part two of five
- "You have seriously misunderstood sola Sriptura if you really imagine that it rules out human teachers or eliminates systematic theology. The Reformers (including Calvin) often cited the works of Augustine, Tertullian, Jerome, Cyprian, Ambrose, and others——ranging from the early church fathers through Aquinas. They didn't follow any of them slavishly, of course, but they certainly took them seriously. Not one of the major Reformers would have tolerated the claim that because the Church Fathers were mere men they were therefore irrelevant or incapable of shedding any helpful light on tough theological questions."
- A Few Comments if we didn’t have Theology Books and Commentaries, etc.
- Just think, if we didn't have other teachers to help us in our preaching and teaching and spiritual growth many good men might have to ask for an increase in salary. Some broadcasts (the old Oliver B Greene radio program gave books for an offering) might not have the income without the offer of books for an offering. Our Christian Bookstores stock some great books.
- We would not have the writings of the early fathers. This generation of preachers and teachers would not have the joy of reading the great preachers of the past.
Think of the next generation of preachers who would not have the writings of John MacArthur, or J.I. Packer, or Chuck Swindoll.
Sola Scriptura means that Scripture alone is the final court of appeal in all matters of faith and practice. It is an affirmation that "the whole counsel of God, concerning all things necessary for his own glory, man's salvation, faith, and life, is either expressly set down in scripture, or by good and necessary consequence may be deduced from scripture" and that "nothing at any time is to be added [to the Bible], whether by new revelations of the Spirit, or traditions of men." It recognizes that there is ultimately no higher spiritual authority than God's Word, so "the infallible rule of interpretation of Scripture is the Scripture itself; and therefore, when there is a question about the true and full sense of any Scripture . . . it must be searched and known by other places that speak more clearly."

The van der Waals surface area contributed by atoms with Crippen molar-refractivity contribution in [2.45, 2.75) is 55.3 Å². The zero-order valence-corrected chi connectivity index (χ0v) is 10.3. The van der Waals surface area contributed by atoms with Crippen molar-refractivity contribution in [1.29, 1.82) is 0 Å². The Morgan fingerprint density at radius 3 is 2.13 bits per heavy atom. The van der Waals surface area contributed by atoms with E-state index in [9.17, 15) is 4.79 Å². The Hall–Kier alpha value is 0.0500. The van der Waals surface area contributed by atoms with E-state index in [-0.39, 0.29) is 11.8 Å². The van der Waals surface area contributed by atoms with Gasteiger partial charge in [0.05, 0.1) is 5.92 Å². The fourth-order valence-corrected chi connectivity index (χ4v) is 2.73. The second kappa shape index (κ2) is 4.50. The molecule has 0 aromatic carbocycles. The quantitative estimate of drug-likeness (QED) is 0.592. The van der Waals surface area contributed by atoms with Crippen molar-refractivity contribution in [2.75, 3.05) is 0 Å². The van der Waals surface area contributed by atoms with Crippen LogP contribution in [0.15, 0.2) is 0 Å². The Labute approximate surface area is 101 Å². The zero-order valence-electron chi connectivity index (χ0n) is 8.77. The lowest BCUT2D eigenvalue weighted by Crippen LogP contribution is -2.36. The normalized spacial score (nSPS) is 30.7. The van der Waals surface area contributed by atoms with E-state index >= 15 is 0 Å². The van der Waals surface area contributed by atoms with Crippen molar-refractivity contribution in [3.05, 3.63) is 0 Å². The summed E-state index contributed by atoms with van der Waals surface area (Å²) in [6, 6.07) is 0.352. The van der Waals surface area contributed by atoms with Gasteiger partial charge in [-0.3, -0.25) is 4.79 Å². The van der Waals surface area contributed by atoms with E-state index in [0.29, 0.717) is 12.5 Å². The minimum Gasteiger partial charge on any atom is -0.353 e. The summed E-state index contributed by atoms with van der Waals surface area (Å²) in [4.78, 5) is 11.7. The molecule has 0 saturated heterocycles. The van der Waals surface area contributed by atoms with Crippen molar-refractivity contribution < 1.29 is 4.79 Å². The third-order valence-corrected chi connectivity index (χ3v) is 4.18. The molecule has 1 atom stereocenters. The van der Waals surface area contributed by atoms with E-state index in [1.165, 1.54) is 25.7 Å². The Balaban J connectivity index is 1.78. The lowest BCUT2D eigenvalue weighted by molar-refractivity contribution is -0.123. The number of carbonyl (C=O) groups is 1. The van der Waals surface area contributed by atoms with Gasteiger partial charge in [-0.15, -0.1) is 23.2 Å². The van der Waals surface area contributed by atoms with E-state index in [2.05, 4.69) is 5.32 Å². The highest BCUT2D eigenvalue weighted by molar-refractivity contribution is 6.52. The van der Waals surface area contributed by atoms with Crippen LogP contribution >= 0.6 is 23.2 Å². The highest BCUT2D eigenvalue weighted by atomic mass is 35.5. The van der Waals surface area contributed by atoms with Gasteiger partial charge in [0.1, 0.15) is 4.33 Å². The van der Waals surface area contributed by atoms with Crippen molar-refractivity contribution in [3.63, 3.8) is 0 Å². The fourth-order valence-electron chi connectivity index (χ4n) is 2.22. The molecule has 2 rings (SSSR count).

Yes, we should know our Bible, and know how to study the text. How are we going to know "how" without a teacher?" We should be grateful for those who make it easier for us.
But none of that means we're obliged to discard the wisdom of godly men from ages past and require each man to try to discern truth from scratch by reading nothing but Scripture by himself.
Spiritual growth happens when the Holy Spirit quickens our mind and gives us understanding of what we learned from our study of the Scriptures.
Personally I appreciates sound teachers and their energy and writing (and recognize the Spirit inspires teaching in some, as the Bible says), and realizes my debt to them for believing what I do comprehend of doctrine from the Bible, I still have to say that it should come to everybody at some point that they should make the effort to go to the Scriptures unfiltered and discover in them just what it is they are to believe and to do. All the great theologians showed evidence of having done this for themselves at some point. And I do mean actually developing the wheel. Or rediscovering it on your own, for yourself.
Drafted By Charles E. Whisnant 01 22 07 Proof Checked By Charity Whisnant